First of all, I'll bet you a hundred quid to a sausage that this Polish officer's father isn't a count and that he hasn't got any estates and that the ring he gave you is either stolen or phony. For God's sake snap out of it and act like a grown-up woman, and tell your Dad to do that too. You've been sucked in and fallen for the oldest story in the world, my girl. That's what's happened to you.

Now about this divorce you want. I don't know how in hell you expect me to get you a divorce from here even if I wanted to, and I've not made up my mind about that yet. What do you think this is—the Court of Chancery, with lawyers going round in wigs and gowns and that? I'll tell you 'what it is. It's a bloody hot, dirty, dusty aerodrome, no fans and blinding sun, and grit all over my desk. I've come five hundred miles from one just like it today, and I'm going off to another like it tomorrow. There's no English lawyers here and no English law. If it's a divorce you're thinking of, you'll have to wait till I get back to England in a year from now, and then I'll see if I'm prepared to give it you. Some of you girls seem to think you can get a divorce just by putting a penny in the slot.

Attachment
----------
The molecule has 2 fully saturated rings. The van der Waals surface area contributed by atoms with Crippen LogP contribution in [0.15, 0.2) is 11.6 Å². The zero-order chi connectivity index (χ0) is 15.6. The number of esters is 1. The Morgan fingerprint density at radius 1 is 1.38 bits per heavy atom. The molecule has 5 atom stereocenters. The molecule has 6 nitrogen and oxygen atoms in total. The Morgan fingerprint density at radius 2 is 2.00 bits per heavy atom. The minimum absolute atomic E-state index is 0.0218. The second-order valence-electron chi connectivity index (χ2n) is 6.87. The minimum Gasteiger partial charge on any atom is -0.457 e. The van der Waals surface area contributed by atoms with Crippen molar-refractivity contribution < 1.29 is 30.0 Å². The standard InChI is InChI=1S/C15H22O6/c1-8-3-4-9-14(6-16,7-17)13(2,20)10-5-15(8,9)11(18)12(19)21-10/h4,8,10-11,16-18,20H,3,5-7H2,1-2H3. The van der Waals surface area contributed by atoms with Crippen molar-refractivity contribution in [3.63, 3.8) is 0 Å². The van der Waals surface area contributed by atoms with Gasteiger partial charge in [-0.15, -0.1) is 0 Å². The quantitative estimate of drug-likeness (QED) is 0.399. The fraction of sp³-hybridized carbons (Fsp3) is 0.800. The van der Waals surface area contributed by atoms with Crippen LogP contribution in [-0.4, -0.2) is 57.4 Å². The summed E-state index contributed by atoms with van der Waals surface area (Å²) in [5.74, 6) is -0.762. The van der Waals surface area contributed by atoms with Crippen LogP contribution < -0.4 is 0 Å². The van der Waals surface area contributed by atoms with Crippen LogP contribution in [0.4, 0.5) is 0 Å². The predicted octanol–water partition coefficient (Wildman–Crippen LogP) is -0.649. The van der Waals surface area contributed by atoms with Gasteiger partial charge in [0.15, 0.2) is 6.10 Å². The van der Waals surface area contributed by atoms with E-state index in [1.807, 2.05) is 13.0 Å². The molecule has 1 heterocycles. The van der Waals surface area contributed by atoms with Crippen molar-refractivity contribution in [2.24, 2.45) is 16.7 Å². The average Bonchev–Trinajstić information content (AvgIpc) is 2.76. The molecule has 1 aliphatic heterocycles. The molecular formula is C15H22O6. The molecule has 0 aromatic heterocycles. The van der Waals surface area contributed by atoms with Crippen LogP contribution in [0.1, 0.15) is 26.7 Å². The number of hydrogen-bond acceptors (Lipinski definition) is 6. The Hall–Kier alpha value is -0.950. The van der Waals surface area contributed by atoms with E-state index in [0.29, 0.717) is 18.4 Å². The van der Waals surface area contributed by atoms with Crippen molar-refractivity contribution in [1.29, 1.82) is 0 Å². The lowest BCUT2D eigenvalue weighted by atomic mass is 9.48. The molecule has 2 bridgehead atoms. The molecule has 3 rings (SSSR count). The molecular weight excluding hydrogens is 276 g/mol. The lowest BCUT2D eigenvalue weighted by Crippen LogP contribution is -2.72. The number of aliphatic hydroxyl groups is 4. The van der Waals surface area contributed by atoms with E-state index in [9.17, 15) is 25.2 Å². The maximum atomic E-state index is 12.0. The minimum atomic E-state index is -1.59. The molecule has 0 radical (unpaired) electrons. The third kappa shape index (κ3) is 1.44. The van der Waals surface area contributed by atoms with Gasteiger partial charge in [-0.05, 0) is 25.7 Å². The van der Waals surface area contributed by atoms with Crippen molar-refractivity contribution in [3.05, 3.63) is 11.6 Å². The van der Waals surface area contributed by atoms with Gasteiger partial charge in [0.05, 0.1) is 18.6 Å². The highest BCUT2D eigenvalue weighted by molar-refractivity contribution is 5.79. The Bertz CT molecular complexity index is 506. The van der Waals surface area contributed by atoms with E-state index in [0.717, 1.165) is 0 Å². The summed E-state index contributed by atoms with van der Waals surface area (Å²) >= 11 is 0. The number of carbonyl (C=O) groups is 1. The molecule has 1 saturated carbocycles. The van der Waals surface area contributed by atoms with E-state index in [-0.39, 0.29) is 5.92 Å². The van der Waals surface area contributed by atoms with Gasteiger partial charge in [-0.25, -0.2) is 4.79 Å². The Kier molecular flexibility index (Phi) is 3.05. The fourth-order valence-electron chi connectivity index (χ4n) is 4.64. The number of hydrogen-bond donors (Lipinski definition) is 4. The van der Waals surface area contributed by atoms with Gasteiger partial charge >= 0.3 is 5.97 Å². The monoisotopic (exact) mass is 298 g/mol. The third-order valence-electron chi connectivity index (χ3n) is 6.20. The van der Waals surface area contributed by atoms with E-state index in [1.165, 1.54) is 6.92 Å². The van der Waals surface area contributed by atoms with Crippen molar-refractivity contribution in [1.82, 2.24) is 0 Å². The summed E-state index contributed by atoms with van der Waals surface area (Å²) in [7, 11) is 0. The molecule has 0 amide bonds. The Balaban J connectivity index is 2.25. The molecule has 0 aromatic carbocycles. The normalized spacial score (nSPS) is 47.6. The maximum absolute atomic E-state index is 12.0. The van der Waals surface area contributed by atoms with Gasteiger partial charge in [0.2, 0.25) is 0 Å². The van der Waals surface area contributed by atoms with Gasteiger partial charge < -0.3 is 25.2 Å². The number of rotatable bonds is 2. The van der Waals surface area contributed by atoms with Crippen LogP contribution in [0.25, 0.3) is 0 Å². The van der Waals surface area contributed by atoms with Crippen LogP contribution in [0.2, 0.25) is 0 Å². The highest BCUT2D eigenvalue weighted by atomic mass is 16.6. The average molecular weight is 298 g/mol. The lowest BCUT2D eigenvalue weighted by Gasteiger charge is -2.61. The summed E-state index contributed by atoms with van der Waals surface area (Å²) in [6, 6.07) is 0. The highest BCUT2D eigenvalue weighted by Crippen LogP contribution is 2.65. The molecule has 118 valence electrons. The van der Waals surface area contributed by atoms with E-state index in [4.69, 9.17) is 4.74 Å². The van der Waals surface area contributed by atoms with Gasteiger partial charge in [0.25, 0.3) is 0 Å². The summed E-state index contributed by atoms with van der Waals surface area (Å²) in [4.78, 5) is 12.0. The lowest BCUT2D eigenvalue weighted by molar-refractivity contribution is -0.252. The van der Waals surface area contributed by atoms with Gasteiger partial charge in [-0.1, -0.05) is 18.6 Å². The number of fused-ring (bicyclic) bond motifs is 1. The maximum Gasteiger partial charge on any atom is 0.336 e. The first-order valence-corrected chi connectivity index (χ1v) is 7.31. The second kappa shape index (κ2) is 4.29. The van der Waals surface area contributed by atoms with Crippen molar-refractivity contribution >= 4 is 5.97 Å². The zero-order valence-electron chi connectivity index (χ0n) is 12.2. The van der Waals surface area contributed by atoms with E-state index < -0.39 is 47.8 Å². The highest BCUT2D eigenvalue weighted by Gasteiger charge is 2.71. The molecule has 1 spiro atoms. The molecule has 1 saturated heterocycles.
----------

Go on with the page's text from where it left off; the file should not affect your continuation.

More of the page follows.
You think this over a bit more, and then write and tell me how you're going on. If I was in England now we'd soon find out if this Polish officer is a count or not, and you'd find out what the end of a strap feels like, my girl. I'm not at all sure that you'd find out what a divorce feels like. You can't just pick up being married and put it down, like that. You think it over a bit more.

Ever your loving husband,............................
Considering this letter, it seems to me that I said everything that was in my mind, except that I still loved her. I didn't think to tell her about that. Perhaps I thought she knew.

Nothing much happened then. She didn't write again, nor did I. I was very sore about this Polish officer, and till that was all cleaned up I hadn't got much to say to her. If I'd been in England I'd have cleaned it up fast enough. I did sit down once or twice to write, but I never finished a letter. I could never think of any-